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Is now the time to profit from emerging-market falls?

Emerging-market investment may seem seem appealing to investors keen to diversify their portfolio and get exposure to some of the world’s fast-growing economic regions like Asia or Latin America, where it’s not uncommon for countries to have GDP growth of 5%-7%, triple that or more of many developed nations.

Acronyms have been invented to group together emerging nations, the BRICs, Brazil, Russia, India and China and now the MINTs, Mexico, India, Nigeria and Turkey. These acronyms are not much more than marketing gimmicks to attract investors’ attention, but that’s not to say emerging-market investments cannot pay off.

For interested Australian investors it’s almost impossible to invest relatively small amounts directly into equities listed on these countries stock exchanges. There are often regulatory and administrative hurdles too high for small investors to negotiate.

One easy way to gain exposure is through buying exchange traded funds (ETFs) that are listed on the ASX and possible to buy just like an ordinary equity. One of the biggest emerging-market ETFs is the iShares Emerging Markets ETF (ASX: IEM). Other iShares funds available on the ASX include the iShares MSCI BRIC ETF  (ASX: IBK) and iShares China Large-Cap ETF (ASX: IZZ).

The iShares Emerging Markets ETF aims to track the performance of the MSCI Emerging Markets Index, which is designed to measure emerging-market equity performance on a very broad basis. The ETF’s underlying holdings consist of investments in leading Chinese, South Korean, Taiwanese, Brazilian, South African, Indian, Russian and Mexican companies, among others, totalling investments in 21 emerging nations.

Some of the more well-known companies include Korea’s finest, Samsung Electronics Co and Hyundai Motor Company.  There’s also Russian energy-giant Gazprom OAO and Chinese technology-titan China Mobile Ltd. You don’t need to be an investment genius to see that companies held are primarily operating in mega-markets with large and young populations enjoying rising disposable incomes. In total, the ETF has an interest in more than 800 different companies across the emerging-market universe.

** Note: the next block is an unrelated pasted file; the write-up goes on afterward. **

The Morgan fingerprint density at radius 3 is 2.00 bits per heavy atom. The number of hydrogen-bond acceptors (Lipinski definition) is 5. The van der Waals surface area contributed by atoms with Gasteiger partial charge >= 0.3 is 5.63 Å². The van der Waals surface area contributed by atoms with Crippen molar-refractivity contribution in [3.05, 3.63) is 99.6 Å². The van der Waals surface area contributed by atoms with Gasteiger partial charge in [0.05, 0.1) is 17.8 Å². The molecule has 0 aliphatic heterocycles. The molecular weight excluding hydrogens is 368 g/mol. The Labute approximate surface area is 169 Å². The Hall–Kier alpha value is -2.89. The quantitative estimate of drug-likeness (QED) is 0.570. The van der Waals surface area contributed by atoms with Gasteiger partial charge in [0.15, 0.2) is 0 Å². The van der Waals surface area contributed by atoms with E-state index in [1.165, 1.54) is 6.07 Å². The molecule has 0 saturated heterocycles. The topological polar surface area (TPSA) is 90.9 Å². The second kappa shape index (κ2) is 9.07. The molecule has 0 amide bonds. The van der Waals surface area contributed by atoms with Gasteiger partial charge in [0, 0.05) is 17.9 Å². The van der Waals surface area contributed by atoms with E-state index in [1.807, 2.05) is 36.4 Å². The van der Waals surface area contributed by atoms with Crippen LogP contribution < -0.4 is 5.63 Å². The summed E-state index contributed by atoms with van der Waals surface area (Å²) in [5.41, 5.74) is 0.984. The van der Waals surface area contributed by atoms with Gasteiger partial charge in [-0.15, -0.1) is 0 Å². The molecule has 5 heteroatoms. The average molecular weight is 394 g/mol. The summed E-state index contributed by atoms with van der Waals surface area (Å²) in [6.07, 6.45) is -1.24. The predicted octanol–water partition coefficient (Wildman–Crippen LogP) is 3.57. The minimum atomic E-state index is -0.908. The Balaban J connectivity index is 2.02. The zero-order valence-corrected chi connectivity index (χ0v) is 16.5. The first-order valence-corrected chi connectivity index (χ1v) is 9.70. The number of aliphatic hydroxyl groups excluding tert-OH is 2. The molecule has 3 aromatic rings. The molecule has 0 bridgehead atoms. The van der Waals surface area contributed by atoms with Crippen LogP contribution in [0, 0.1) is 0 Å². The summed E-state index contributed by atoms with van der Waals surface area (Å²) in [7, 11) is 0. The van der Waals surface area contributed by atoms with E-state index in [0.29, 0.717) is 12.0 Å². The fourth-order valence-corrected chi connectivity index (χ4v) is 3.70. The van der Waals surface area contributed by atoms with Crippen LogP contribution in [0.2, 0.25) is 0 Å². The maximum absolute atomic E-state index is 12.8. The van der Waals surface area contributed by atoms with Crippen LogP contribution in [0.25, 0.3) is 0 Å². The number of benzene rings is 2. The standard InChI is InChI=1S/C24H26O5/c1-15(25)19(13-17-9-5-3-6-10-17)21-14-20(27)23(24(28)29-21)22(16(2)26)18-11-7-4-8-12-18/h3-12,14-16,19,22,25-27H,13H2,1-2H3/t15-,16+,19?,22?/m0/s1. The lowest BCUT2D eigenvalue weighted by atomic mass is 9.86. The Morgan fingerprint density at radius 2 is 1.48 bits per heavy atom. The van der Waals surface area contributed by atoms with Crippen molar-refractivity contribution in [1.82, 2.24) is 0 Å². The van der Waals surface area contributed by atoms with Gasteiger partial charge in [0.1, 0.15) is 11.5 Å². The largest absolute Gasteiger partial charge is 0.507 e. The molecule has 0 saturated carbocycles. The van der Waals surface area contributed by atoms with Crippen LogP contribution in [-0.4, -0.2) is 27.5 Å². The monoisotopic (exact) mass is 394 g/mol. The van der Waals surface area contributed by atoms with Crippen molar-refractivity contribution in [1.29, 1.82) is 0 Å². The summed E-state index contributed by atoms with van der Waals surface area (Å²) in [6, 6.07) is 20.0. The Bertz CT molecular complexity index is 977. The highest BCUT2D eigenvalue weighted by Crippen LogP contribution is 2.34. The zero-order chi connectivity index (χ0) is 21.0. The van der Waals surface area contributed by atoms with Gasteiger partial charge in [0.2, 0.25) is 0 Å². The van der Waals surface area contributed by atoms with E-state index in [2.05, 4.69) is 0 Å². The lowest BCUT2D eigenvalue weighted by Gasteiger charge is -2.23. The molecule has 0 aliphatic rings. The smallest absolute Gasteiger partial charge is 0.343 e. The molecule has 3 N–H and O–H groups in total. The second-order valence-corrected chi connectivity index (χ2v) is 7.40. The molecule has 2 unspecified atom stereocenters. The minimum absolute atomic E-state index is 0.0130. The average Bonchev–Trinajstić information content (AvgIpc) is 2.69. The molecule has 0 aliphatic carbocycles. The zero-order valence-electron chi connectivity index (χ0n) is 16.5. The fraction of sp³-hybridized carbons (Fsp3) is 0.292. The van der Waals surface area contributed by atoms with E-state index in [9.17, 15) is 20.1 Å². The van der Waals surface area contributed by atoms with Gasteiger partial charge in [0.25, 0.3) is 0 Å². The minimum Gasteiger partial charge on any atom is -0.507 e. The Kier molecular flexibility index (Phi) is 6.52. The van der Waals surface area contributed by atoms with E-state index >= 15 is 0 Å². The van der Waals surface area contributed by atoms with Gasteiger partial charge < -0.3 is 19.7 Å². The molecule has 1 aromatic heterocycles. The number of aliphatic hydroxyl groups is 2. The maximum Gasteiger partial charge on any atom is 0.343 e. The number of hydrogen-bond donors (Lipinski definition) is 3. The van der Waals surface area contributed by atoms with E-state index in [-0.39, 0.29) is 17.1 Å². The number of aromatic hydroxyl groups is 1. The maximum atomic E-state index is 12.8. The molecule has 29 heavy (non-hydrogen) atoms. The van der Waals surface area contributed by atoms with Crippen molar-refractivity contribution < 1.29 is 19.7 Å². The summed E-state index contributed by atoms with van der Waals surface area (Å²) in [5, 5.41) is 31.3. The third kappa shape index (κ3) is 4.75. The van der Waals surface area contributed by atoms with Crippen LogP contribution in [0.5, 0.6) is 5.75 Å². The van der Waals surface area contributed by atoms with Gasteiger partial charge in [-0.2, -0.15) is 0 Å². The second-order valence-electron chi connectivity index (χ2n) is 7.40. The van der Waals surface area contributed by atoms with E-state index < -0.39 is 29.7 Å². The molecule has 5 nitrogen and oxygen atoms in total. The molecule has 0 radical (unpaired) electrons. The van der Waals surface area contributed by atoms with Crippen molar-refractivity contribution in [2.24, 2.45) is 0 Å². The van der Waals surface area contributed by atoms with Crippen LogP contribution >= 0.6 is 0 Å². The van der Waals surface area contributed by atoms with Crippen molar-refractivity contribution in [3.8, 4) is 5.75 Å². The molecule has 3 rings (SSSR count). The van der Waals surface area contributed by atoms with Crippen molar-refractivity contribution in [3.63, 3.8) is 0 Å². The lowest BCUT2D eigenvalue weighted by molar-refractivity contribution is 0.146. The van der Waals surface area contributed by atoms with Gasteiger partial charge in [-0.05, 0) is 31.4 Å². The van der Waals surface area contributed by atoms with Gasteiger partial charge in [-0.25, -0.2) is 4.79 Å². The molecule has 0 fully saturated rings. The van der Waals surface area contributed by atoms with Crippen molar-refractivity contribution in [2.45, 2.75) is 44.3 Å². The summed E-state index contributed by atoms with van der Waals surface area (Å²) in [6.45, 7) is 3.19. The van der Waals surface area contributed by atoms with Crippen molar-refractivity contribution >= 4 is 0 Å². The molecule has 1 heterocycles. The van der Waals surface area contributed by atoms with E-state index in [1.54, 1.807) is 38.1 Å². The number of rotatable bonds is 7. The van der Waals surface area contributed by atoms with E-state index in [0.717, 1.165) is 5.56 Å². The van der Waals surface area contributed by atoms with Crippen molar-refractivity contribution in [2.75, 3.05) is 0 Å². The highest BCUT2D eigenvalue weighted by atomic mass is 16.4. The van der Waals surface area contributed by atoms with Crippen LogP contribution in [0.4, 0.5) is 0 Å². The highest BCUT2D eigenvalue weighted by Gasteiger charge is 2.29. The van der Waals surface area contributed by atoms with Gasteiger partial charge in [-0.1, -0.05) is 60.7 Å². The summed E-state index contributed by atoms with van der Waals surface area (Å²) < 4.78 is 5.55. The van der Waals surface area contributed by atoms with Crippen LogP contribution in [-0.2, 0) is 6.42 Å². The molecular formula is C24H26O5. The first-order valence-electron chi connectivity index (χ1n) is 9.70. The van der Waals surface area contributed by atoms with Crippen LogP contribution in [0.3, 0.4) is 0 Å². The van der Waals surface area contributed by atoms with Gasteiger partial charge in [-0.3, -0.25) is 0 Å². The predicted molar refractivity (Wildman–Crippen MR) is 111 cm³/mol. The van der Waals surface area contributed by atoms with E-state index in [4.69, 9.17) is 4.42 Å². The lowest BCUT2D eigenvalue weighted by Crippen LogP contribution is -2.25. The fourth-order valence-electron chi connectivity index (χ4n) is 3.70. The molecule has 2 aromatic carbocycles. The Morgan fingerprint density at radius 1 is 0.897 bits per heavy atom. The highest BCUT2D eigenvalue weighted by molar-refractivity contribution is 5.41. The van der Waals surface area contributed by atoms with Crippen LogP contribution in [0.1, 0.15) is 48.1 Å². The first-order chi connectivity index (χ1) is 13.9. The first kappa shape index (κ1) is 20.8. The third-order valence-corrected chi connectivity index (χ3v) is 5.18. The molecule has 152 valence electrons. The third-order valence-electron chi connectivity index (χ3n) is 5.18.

Under the ETF’s prospectus distributions are not guaranteed, but it does have a consistent track record of paying out income earned two or three times a year. The estimated trailing yield over the last 12-month period is 2.15%.

The ETF is priced and distributions made in U.S dollars. Therefore investors who think the tapering of the U.S Federal Reserve’s bond-buying program will support the greenback’s appreciation over the Australian dollar would do well to invest now, to take advantage of a lower Aussie dollar when exchanging back in the future.

Indeed, commentators have opined that the Fed’s tapering has encouraged investors to bring money back from emerging markets to its U.S source; in order to avoid the downstream risks of increased emerging-market volatility, particularly around currency devaluations. This is what contributed to the recent heavy falls across emerging markets, with the ETF’s price falling about 10% from its November pre-taper high of $46.42.

Given the potential for capital gains alongside income and a significant exchange rate profit the investment case may seem seductive.

Risks and costs are significant though, both tangible and intangible. Tangible costs include management fees and expenses of 0.67% per year as a direct overhead, in addition to any effective spread applied every time you sell or buy into the fund. A typical buy-sell spread for an investment fund may add 0.30% to your purchase price and deduct 0.30% from your redeemed proceeds.

The management fee of 0.67% is relatively low when compared to investing in an actively managed emerging-market fund offered by a typical fund manager, where costs can easily be triple that. You’ll also have to pay your standard one-off brokerage fee, just like buying an equity.

Other risks of emerging-market investing are many and plain for all to see, they include political and economic volatility, dubious corporate governance practices, runaway inflation and crashing currencies wreaking economic Armageddon. Nations currently exhibiting symptoms of these risks include Thailand, Turkey, Ukraine and Argentina, among others.

Foolish takeaway

Every investor must decide whether they are prepared to take on these risks, and no serious (or sane) investor would allocate more than a very small proportion of their available capital to emerging markets, even with the diversified benefits of an index-tracking ETF such as those offered by iShares.

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Motley Fool contributor Tom Richardson has no financial interest in any company mentioned in this article. You can find him on twitter @tommyr345

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